I can’t say what effect my stories will have as a result of my fellowship. As an individual journalist, my four months have given me a deeper understanding of problems, not just of rules of thumb, but of the reasons behind them. The prestige of the fellowship has given me greater visibility, and has allowed me to be more frank in my judgments. I think I can help a broader debate get started, at least in Quebec. Recent events, such as coverage of the Alliance-Quebec fire, suggest we need this debate badly.
4. What are my plans for publication of the results?
As I wrote above, I foresee twenty of thirty pieces incoming months on the subject of media ethics. These will appear on Canadian, American and British radio, and in newspapers and magazines in Canada and the United States. I will be glad to send you copies of scripts and clippings.
5. What are my future plans on the subject of media ethics?
Currently I am working on a book project on media ethics. I am also in the discussion stage with a major Canadian television network of French and English versions of a documentary series on media ethics. Since my half-hour co-producti8on with the National Film Board on native journalism is going to be s hot this May, I think the TV series will be easy to sell. I am in a way forced to write a book and do a documentary series, because I faced a lot of resistance from editors and producers over running my pieces on media ethics. Many were prepared to criticize their own work, in private, but would not publish anything. Three thousand dollars of work that was commissioned as a result of my fellowship was cancelled boy one media organization, because of lay-offs and new management, and fear of ‘rocking the boat’! I can’t let that stop me.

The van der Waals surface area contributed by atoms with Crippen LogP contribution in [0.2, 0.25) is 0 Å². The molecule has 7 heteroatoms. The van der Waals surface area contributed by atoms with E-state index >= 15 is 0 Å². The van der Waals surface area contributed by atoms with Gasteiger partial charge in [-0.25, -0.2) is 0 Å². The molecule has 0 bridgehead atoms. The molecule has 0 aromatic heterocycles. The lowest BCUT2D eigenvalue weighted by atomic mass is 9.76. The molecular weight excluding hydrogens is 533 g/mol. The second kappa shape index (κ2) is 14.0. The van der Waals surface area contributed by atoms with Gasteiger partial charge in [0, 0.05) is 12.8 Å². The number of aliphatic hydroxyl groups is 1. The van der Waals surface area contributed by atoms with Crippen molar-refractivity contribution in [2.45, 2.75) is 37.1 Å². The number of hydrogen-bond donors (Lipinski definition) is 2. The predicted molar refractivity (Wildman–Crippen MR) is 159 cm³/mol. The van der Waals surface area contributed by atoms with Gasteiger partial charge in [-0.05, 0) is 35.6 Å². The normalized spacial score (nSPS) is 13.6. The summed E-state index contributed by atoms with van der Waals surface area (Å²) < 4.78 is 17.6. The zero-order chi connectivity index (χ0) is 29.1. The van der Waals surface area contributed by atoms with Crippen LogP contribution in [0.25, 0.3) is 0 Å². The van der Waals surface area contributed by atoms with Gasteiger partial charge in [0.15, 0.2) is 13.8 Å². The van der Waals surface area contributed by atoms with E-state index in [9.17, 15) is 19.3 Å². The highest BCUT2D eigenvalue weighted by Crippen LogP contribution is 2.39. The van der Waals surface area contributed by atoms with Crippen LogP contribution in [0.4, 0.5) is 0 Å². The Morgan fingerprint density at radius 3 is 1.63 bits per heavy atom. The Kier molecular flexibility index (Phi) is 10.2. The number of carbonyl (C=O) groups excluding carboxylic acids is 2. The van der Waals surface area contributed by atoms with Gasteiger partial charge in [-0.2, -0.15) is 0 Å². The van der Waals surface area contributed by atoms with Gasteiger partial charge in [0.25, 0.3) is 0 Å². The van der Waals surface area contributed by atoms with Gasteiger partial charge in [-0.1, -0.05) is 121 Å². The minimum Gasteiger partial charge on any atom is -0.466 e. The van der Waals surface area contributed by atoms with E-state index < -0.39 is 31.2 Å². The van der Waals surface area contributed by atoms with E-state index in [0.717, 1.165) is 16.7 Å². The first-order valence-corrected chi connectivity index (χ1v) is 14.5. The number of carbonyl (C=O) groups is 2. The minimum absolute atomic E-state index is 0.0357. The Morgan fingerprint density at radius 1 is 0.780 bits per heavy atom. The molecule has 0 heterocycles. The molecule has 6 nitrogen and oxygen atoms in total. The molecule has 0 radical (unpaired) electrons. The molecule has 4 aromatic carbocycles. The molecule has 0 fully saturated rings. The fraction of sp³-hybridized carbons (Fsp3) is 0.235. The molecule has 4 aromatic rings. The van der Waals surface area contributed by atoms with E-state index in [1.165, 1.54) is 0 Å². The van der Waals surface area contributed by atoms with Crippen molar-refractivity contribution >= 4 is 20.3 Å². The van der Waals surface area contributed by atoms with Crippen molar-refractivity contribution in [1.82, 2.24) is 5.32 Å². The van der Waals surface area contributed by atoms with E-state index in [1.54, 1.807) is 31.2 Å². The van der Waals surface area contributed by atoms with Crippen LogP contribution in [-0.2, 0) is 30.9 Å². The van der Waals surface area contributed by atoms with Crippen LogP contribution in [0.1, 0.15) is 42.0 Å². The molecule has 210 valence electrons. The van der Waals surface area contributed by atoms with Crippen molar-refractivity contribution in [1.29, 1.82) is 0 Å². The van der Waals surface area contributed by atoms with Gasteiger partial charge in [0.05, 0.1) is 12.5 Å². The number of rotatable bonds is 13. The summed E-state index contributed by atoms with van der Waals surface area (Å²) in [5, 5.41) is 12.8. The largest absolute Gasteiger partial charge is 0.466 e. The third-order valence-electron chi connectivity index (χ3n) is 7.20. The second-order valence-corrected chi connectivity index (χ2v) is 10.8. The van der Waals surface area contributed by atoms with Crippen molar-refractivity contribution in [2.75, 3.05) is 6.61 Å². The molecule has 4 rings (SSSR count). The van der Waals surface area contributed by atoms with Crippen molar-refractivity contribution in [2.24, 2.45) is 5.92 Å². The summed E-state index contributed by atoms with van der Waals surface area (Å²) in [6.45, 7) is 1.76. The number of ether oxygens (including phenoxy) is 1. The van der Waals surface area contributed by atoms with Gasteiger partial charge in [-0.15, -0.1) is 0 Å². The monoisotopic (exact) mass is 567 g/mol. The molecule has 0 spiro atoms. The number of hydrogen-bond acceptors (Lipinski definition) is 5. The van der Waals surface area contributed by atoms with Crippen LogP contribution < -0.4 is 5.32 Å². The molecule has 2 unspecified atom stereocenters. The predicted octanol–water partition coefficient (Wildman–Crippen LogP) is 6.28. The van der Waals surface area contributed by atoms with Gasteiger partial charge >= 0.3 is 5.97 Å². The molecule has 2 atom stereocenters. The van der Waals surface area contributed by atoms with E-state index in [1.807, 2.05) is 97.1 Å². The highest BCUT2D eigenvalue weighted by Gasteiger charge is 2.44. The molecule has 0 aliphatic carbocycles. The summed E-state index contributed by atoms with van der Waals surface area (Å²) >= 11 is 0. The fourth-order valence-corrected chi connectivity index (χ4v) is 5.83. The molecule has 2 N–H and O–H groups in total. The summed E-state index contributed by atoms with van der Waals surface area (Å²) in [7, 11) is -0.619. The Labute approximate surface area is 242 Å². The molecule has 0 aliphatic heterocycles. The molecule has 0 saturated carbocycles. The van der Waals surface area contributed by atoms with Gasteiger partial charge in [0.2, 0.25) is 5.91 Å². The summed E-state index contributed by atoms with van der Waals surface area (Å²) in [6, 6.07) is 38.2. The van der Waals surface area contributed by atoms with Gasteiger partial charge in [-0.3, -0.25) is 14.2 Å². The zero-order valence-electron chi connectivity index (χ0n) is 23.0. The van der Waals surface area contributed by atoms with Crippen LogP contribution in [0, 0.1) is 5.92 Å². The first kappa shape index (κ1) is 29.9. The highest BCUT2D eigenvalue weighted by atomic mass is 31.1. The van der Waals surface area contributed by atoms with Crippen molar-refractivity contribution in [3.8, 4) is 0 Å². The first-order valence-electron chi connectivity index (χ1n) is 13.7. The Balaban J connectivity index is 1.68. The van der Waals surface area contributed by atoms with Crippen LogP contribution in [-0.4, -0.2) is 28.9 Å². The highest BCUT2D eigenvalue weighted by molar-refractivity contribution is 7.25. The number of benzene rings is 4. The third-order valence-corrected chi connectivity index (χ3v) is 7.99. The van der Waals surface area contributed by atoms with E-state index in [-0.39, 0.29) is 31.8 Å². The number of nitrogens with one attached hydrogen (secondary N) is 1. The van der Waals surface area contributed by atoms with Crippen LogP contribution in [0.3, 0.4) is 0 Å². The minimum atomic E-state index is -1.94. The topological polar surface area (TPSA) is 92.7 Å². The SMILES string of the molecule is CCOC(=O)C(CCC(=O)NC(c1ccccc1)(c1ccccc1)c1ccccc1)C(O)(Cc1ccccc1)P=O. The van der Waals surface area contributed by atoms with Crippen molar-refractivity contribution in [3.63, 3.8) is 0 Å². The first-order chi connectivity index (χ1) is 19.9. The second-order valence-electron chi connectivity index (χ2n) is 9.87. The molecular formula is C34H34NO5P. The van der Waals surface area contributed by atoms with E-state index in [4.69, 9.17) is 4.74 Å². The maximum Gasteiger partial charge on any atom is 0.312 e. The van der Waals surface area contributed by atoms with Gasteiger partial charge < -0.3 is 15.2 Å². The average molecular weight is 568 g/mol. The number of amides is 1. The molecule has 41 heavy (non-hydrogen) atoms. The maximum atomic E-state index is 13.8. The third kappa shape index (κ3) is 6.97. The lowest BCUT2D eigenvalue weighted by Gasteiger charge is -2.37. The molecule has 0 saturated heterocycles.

PS The book and documentaries will take some time to pull together.
La bourse de la Fondation des Prix Michener, instituée en 1987, est aujourd’hui connue sous le nom de la Bourse Michener-Deacon (du nom de l’ancien gouverneur général et de celui du regretté Paul Deacon, un gestionnaire supérieur des médias qui fut aussi président de la Fondation). Elle a pour but de promouvoir les études en journalisme ainsi que les valeurs qui favorisent le service à la collectivité. Une ou deux bourses sont décernées annuellement à des journalistes d’expérience afin de leur permettre de prendre un congé d’études de quatre mois pour se perfectionner sur le plan du journalisme au service de la collectivité.